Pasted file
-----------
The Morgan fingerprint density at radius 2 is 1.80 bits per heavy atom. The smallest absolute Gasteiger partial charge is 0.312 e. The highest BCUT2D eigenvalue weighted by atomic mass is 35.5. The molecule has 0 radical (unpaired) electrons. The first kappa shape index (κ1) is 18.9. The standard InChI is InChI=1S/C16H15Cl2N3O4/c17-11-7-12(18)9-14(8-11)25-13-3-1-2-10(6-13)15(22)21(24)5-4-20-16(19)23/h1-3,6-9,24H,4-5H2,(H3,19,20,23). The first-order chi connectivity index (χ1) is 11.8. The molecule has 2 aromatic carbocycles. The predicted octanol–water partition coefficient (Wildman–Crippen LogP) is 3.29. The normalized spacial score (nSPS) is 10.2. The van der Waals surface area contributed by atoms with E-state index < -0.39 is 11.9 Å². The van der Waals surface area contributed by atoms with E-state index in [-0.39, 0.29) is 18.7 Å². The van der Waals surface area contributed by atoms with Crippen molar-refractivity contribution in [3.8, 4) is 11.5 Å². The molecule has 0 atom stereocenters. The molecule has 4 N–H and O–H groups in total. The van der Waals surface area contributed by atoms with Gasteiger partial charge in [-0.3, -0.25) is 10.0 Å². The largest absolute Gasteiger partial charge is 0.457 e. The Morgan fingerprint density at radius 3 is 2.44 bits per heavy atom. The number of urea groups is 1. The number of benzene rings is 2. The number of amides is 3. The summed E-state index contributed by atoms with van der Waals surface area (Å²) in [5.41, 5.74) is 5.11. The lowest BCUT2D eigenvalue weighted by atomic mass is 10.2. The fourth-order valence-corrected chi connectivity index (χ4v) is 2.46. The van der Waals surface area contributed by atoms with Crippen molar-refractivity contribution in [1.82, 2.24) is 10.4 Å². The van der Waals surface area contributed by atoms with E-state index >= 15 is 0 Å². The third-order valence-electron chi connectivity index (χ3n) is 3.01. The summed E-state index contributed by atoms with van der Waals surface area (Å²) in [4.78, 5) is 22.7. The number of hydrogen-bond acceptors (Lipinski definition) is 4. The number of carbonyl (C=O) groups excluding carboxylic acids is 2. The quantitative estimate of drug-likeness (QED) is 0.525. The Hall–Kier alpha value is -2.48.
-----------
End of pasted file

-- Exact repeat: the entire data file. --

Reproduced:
The Morgan fingerprint density at radius 2 is 1.80 bits per heavy atom. The smallest absolute Gasteiger partial charge is 0.312 e. The highest BCUT2D eigenvalue weighted by atomic mass is 35.5. The molecule has 0 radical (unpaired) electrons. The first kappa shape index (κ1) is 18.9. The standard InChI is InChI=1S/C16H15Cl2N3O4/c17-11-7-12(18)9-14(8-11)25-13-3-1-2-10(6-13)15(22)21(24)5-4-20-16(19)23/h1-3,6-9,24H,4-5H2,(H3,19,20,23). The first-order chi connectivity index (χ1) is 11.8. The molecule has 2 aromatic carbocycles. The predicted octanol–water partition coefficient (Wildman–Crippen LogP) is 3.29. The normalized spacial score (nSPS) is 10.2. The van der Waals surface area contributed by atoms with E-state index < -0.39 is 11.9 Å². The van der Waals surface area contributed by atoms with E-state index in [-0.39, 0.29) is 18.7 Å². The van der Waals surface area contributed by atoms with Crippen molar-refractivity contribution in [3.8, 4) is 11.5 Å². The molecule has 0 atom stereocenters. The molecule has 4 N–H and O–H groups in total. The van der Waals surface area contributed by atoms with Gasteiger partial charge in [-0.3, -0.25) is 10.0 Å². The largest absolute Gasteiger partial charge is 0.457 e. The Morgan fingerprint density at radius 3 is 2.44 bits per heavy atom. The number of urea groups is 1. The number of benzene rings is 2. The number of amides is 3. The summed E-state index contributed by atoms with van der Waals surface area (Å²) in [5.41, 5.74) is 5.11. The lowest BCUT2D eigenvalue weighted by atomic mass is 10.2. The fourth-order valence-corrected chi connectivity index (χ4v) is 2.46. The van der Waals surface area contributed by atoms with Crippen molar-refractivity contribution in [1.82, 2.24) is 10.4 Å². The van der Waals surface area contributed by atoms with E-state index >= 15 is 0 Å². The third-order valence-electron chi connectivity index (χ3n) is 3.01. The summed E-state index contributed by atoms with van der Waals surface area (Å²) in [4.78, 5) is 22.7. The number of hydrogen-bond acceptors (Lipinski definition) is 4. The number of carbonyl (C=O) groups excluding carboxylic acids is 2. The quantitative estimate of drug-likeness (QED) is 0.525. The Hall–Kier alpha value is -2.48.